One of the big challenges for the federal budget has been the slowing in wages growth, a trend that has been a feature of the Australian economy for a decade.
It’s a similar story with the consumer price index – what we typically refer to as the inflation rate.
Both of these are toxic for the budget because lower wages and prices being lower than forecast gnaw away at one of the key sources of tax revenue in GST and the income tax dollars you and I pay.
However, the federal Treasury thinks the bottom may be in, with wages and consumer inflation forecast to recover modestly in the financial year 2017-18, though only by a small amount.
Here are the detailed forecasts, with CPI and wages price forecasts highlighted. (Note they are downward revisions from the pre-election forecasts earlier this year).
And here’s Treasury’s commentary:
Consumer price inflation is low reflecting subdued wage growth and other factors such as heightened competition in the retail sector, slower growth in rents and lower import and petrol prices. There is also a subdued inflationary environment globally. Consumer prices are expected to grow by 1¾ per cent through the year to the June quarter 2017, before picking up to 2 per cent through the year to the June quarter 2018. This is lower than forecast at the 2016 PEFO.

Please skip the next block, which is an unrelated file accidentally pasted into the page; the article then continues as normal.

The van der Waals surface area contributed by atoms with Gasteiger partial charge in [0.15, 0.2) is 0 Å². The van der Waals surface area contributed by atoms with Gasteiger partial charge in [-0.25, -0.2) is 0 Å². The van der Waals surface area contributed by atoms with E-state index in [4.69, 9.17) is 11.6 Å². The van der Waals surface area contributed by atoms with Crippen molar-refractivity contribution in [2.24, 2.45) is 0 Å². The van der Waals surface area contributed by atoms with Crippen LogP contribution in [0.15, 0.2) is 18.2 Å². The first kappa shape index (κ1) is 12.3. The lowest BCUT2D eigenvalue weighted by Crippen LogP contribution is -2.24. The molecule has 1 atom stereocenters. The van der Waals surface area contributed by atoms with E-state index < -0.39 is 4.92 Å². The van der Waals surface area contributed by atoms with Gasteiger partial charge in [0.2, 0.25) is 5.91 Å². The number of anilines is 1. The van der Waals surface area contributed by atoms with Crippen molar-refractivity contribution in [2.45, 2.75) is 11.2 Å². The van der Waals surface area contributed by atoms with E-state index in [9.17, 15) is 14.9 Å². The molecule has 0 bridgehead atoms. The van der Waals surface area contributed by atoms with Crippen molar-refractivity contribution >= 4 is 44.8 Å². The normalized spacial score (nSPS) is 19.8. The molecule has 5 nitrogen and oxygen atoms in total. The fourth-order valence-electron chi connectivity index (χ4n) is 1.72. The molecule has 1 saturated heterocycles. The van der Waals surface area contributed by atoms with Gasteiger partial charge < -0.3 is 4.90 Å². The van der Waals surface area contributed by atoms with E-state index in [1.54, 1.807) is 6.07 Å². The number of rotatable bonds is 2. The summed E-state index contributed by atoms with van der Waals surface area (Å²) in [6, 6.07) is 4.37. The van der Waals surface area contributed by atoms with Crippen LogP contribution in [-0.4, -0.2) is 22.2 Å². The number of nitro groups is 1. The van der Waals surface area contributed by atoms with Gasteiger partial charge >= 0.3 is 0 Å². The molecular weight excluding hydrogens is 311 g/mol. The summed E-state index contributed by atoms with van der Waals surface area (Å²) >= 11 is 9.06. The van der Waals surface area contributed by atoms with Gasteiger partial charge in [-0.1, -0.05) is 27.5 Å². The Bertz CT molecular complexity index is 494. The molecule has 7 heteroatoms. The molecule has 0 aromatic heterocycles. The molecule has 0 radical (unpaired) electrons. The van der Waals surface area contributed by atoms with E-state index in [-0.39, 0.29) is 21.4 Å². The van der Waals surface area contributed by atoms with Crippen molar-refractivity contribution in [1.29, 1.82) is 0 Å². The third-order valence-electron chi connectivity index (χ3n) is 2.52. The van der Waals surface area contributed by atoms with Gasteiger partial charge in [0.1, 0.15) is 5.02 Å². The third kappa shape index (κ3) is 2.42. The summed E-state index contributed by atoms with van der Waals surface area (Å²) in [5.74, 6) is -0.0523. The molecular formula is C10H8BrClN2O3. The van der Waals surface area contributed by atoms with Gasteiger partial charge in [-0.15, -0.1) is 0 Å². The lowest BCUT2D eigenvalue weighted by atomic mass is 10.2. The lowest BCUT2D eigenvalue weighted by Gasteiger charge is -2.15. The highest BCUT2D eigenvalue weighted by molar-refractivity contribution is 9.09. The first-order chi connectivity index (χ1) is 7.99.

Wage growth has also softened since the 2016 PEFO, in line with weaker consumer price outcomes and other factors such as spare capacity in the labour market… As with consumer prices, wage growth is expected to increase gradually over the forecast period to be 2¼ per cent through the year to the June quarter 2017 and 2½ per cent through the year to the June quarter 2018.
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